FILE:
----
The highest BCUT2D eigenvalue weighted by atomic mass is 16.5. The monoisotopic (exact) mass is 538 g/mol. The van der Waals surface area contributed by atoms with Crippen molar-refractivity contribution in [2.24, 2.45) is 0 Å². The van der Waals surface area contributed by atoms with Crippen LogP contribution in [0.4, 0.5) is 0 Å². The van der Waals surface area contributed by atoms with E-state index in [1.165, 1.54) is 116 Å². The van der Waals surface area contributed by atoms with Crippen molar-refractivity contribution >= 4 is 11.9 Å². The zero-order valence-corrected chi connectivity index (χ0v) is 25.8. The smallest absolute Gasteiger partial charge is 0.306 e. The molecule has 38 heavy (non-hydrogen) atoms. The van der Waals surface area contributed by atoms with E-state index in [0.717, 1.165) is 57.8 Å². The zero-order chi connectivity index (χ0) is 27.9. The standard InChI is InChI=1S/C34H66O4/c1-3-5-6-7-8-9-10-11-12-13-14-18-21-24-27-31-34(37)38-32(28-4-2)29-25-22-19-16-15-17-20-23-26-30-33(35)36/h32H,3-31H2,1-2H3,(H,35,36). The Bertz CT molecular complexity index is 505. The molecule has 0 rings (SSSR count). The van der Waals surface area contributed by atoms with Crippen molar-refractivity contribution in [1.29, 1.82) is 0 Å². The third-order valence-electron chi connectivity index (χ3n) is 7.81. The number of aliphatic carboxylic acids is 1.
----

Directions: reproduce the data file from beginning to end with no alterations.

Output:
The highest BCUT2D eigenvalue weighted by atomic mass is 16.5. The monoisotopic (exact) mass is 538 g/mol. The van der Waals surface area contributed by atoms with Crippen molar-refractivity contribution in [2.24, 2.45) is 0 Å². The van der Waals surface area contributed by atoms with Crippen LogP contribution in [0.4, 0.5) is 0 Å². The van der Waals surface area contributed by atoms with E-state index in [1.165, 1.54) is 116 Å². The van der Waals surface area contributed by atoms with Crippen molar-refractivity contribution >= 4 is 11.9 Å². The zero-order valence-corrected chi connectivity index (χ0v) is 25.8. The smallest absolute Gasteiger partial charge is 0.306 e. The molecule has 38 heavy (non-hydrogen) atoms. The van der Waals surface area contributed by atoms with E-state index in [0.717, 1.165) is 57.8 Å². The zero-order chi connectivity index (χ0) is 27.9. The standard InChI is InChI=1S/C34H66O4/c1-3-5-6-7-8-9-10-11-12-13-14-18-21-24-27-31-34(37)38-32(28-4-2)29-25-22-19-16-15-17-20-23-26-30-33(35)36/h32H,3-31H2,1-2H3,(H,35,36). The Bertz CT molecular complexity index is 505. The molecule has 0 rings (SSSR count). The van der Waals surface area contributed by atoms with Crippen molar-refractivity contribution in [1.29, 1.82) is 0 Å². The third-order valence-electron chi connectivity index (χ3n) is 7.81. The number of aliphatic carboxylic acids is 1.